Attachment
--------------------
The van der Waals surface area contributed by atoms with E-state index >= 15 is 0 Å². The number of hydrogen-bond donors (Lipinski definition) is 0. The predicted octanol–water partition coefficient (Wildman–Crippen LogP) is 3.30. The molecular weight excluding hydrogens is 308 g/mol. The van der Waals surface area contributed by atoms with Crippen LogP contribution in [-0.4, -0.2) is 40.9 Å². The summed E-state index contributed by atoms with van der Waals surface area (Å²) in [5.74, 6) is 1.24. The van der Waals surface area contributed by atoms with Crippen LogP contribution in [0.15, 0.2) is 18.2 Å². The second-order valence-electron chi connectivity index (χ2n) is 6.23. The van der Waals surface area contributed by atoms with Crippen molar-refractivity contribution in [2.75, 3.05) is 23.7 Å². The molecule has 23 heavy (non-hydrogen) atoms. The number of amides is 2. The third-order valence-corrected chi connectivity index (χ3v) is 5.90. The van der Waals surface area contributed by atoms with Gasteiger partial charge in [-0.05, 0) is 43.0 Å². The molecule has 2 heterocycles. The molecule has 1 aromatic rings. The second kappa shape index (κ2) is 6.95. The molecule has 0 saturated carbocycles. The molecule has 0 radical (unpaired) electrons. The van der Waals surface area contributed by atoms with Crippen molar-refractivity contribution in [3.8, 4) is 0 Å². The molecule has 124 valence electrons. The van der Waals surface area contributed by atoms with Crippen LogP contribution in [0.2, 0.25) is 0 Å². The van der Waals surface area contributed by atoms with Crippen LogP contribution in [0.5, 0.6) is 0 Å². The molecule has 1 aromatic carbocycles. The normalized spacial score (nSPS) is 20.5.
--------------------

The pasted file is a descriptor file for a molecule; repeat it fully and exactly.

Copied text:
The van der Waals surface area contributed by atoms with E-state index >= 15 is 0 Å². The number of hydrogen-bond donors (Lipinski definition) is 0. The predicted octanol–water partition coefficient (Wildman–Crippen LogP) is 3.30. The molecular weight excluding hydrogens is 308 g/mol. The van der Waals surface area contributed by atoms with Crippen LogP contribution in [-0.4, -0.2) is 40.9 Å². The summed E-state index contributed by atoms with van der Waals surface area (Å²) in [5.74, 6) is 1.24. The van der Waals surface area contributed by atoms with Crippen LogP contribution in [0.15, 0.2) is 18.2 Å². The second-order valence-electron chi connectivity index (χ2n) is 6.23. The van der Waals surface area contributed by atoms with Crippen molar-refractivity contribution in [2.75, 3.05) is 23.7 Å². The molecule has 23 heavy (non-hydrogen) atoms. The number of amides is 2. The third-order valence-corrected chi connectivity index (χ3v) is 5.90. The van der Waals surface area contributed by atoms with Gasteiger partial charge in [-0.05, 0) is 43.0 Å². The molecule has 2 heterocycles. The molecule has 1 aromatic rings. The second kappa shape index (κ2) is 6.95. The molecule has 0 saturated carbocycles. The molecule has 0 radical (unpaired) electrons. The van der Waals surface area contributed by atoms with Crippen molar-refractivity contribution in [3.8, 4) is 0 Å². The molecule has 124 valence electrons. The van der Waals surface area contributed by atoms with Crippen LogP contribution in [0.2, 0.25) is 0 Å². The van der Waals surface area contributed by atoms with Crippen LogP contribution in [0.5, 0.6) is 0 Å². The molecule has 1 aromatic carbocycles. The normalized spacial score (nSPS) is 20.5.